By John H. Foote
Nicole Kidman looks rancid, moldy as the tough detective in Destroyer. Never before has the actress allowed herself to look so rough for a film, it is as though she is rotting from the inside out, the corruption attached to her very soul. Her skin is sallow, blotchy, her teeth yellow and dark, she is skinny, sinewy, her eyes dead, bloodshot filled with self-loathing. She is lost and knows it, living with the past, a past she cannot let go of or escape.
It is a bold impressive performance absolutely free of vanity as she disappears under the skin of her character to go as far into a role as she ever has, and she has been mighty good before. Kidman has shone in films such as To Die For (1996), Eyes Wide Shut (1999), Moulin Rouge! (2001), The Others (2001), The Hours (2002) for which she won the Academy Award, Cold Mountain (2003), Birth (2004), Fur (2006), The Paperboy (2012) and most recently in The Beguiled (2017), but nothing will prepare you for what she does here. It is though Kidman ceased to exist and this character has taken over her body.
When she discovers a vicious killer is back in business, she tracks down a group of criminals she knew while undercover, hoping they can lead her to them. Her superiors know she is a drunk and drug addict, her daughter hates her, her ex-lover does not understand her, her partner worries for her, and the criminals she tracks down fear her. When she goes to visit a wealthy lawyer protecting a crook, it turns ugly fast with Kidman on the ground writhing in pain, vomiting, but she quickly turns it around and beats the bodyguard and the lawyer, displaying extraordinary tenacity.
When she figures out what the criminals are up too, she arms herself with an automatic rifle, storms into the bank and starts firing. It is astonishing to see Kidman doing this because it is unlike anything she has ever done before and yet she looks right at home.
Surrounded by fine character actors, Tatiana Maslany shines as a wealthy girl tied up with a gang unable to get out, and realizing its long past time to do anything about it. Maslany is a hugely gifted actress who I suspect we will see Oscar night one night. Bradley Whitford is superb as a sleazy, smug lawyer who works with criminals and is proud of it.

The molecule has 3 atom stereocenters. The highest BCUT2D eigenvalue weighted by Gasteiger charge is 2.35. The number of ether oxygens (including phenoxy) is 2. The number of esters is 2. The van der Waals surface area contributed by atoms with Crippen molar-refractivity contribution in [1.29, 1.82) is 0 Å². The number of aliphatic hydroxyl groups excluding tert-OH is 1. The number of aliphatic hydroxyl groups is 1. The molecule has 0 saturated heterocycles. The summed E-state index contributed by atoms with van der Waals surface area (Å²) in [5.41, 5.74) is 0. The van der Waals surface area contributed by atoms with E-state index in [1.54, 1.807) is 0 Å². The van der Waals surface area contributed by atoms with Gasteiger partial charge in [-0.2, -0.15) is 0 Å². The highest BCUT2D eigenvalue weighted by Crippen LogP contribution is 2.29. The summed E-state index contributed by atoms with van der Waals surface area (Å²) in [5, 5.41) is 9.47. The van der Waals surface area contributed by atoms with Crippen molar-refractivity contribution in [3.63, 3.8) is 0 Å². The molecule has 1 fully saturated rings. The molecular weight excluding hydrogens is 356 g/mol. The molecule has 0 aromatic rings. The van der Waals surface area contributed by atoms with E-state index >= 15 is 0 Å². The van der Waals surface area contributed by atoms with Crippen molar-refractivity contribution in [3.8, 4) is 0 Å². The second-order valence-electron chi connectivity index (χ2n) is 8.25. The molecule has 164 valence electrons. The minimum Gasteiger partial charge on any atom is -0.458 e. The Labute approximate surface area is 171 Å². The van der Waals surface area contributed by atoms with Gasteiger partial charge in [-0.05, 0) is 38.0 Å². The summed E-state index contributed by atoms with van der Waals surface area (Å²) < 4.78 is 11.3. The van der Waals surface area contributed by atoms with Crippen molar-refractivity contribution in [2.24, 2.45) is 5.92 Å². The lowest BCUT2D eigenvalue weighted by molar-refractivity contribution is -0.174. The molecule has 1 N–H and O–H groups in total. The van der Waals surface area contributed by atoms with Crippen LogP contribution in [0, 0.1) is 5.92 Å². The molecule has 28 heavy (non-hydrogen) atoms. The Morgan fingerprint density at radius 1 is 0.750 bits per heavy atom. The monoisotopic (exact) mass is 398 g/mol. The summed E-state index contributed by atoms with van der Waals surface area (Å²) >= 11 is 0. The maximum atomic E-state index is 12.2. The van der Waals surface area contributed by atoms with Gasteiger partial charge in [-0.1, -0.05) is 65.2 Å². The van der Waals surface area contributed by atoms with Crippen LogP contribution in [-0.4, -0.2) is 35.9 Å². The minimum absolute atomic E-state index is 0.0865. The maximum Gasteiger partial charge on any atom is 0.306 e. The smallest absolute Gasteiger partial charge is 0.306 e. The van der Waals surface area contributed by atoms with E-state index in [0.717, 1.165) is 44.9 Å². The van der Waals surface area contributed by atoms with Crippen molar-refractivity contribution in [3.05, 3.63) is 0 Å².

As good as they are, the film belongs to Kidman who could and should be heard from come Oscar time. The film has some self-indulgent moments, slow motion sequences that do not need to be so, but overall it is a first rate entertainment, however dark and nasty. These are not the sort of people you want to spend much time with, but damn, you cannot take your eyes off Kidman.
John H. Foote is a well-recognized Canadian film critic/historian who has been an active critic for 30 years. His deep love for the movies began at a very young age. He began his career as co-host of the popular TV show Reel to Real where he remained for nine years. While on TV he began dabbling in education, eventually ascending to Director of the Toronto Film School, where he also taught film history. After leaving the college to care for his wife, he returned to teaching at Humber College where he taught both Film History and Method Acting Theory. John has written two books: “Clint Eastwood – Evolution of a Filmmaker” and the upcoming “Spielberg – American Film Visionary”. He is currently working on two books, one about the films of the seventies and another on the films of Martin Scorsese. Through his career he has worked in TV, radio, print and the web. John has interviewed everyone in the industry (more than 300 interviews) except Jack Nicholson, he says sadly. Highlights include Martin Scorsese, Tom Cruise, Meryl Streep Robert Duvall, Jane Fonda, Francis Ford Coppola and Kathryn Bigelow.